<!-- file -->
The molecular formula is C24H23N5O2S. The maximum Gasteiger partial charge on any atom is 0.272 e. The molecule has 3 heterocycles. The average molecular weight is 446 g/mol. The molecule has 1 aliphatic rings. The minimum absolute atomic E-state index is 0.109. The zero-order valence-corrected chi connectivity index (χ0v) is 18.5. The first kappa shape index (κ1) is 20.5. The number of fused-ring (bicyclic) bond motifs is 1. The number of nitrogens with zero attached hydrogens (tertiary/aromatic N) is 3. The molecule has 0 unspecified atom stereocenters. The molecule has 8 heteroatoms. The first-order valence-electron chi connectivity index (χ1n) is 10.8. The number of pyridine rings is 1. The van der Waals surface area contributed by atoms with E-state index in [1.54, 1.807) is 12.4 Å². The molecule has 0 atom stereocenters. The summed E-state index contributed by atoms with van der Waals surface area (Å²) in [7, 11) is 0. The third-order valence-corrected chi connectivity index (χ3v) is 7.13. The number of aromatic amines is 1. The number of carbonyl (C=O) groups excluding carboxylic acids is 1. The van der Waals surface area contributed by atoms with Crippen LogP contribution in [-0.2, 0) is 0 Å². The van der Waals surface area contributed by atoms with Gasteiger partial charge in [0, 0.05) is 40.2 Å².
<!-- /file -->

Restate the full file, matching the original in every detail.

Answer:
The molecular formula is C24H23N5O2S. The maximum Gasteiger partial charge on any atom is 0.272 e. The molecule has 3 heterocycles. The average molecular weight is 446 g/mol. The molecule has 1 aliphatic rings. The minimum absolute atomic E-state index is 0.109. The zero-order valence-corrected chi connectivity index (χ0v) is 18.5. The first kappa shape index (κ1) is 20.5. The number of fused-ring (bicyclic) bond motifs is 1. The number of nitrogens with zero attached hydrogens (tertiary/aromatic N) is 3. The molecule has 0 unspecified atom stereocenters. The molecule has 8 heteroatoms. The first-order valence-electron chi connectivity index (χ1n) is 10.8. The number of pyridine rings is 1. The van der Waals surface area contributed by atoms with E-state index in [1.54, 1.807) is 12.4 Å². The molecule has 0 atom stereocenters. The summed E-state index contributed by atoms with van der Waals surface area (Å²) in [7, 11) is 0. The third-order valence-corrected chi connectivity index (χ3v) is 7.13. The number of aromatic amines is 1. The number of carbonyl (C=O) groups excluding carboxylic acids is 1. The van der Waals surface area contributed by atoms with Crippen LogP contribution in [-0.2, 0) is 0 Å². The van der Waals surface area contributed by atoms with Gasteiger partial charge in [0, 0.05) is 40.2 Å².